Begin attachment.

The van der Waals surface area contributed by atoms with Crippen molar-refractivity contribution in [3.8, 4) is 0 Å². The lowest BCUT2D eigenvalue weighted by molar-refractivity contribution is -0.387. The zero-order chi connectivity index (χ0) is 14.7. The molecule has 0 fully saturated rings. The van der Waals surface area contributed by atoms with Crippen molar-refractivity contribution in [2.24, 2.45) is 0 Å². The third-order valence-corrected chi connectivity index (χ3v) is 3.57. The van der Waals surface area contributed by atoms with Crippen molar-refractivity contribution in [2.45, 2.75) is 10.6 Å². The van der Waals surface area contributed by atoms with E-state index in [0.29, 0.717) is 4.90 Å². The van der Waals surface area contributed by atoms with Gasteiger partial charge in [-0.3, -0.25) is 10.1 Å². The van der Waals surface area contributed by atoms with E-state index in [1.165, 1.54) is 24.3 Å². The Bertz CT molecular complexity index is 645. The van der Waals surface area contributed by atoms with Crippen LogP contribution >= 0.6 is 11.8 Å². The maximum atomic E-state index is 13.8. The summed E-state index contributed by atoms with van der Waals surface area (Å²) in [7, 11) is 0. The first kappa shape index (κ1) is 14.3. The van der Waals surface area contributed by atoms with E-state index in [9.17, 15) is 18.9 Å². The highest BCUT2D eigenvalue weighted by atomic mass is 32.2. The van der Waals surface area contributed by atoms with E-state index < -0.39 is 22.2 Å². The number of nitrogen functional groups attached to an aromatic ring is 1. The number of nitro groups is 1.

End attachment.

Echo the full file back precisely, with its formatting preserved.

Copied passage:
The van der Waals surface area contributed by atoms with Crippen molar-refractivity contribution in [3.8, 4) is 0 Å². The lowest BCUT2D eigenvalue weighted by molar-refractivity contribution is -0.387. The zero-order chi connectivity index (χ0) is 14.7. The molecule has 0 fully saturated rings. The van der Waals surface area contributed by atoms with Crippen molar-refractivity contribution in [2.24, 2.45) is 0 Å². The third-order valence-corrected chi connectivity index (χ3v) is 3.57. The van der Waals surface area contributed by atoms with Crippen molar-refractivity contribution in [2.45, 2.75) is 10.6 Å². The van der Waals surface area contributed by atoms with E-state index in [0.29, 0.717) is 4.90 Å². The van der Waals surface area contributed by atoms with Gasteiger partial charge in [-0.3, -0.25) is 10.1 Å². The van der Waals surface area contributed by atoms with E-state index in [1.165, 1.54) is 24.3 Å². The Bertz CT molecular complexity index is 645. The van der Waals surface area contributed by atoms with Crippen LogP contribution >= 0.6 is 11.8 Å². The maximum atomic E-state index is 13.8. The summed E-state index contributed by atoms with van der Waals surface area (Å²) in [7, 11) is 0. The first kappa shape index (κ1) is 14.3. The van der Waals surface area contributed by atoms with E-state index in [9.17, 15) is 18.9 Å². The highest BCUT2D eigenvalue weighted by atomic mass is 32.2. The van der Waals surface area contributed by atoms with E-state index < -0.39 is 22.2 Å². The number of nitrogen functional groups attached to an aromatic ring is 1. The number of nitro groups is 1.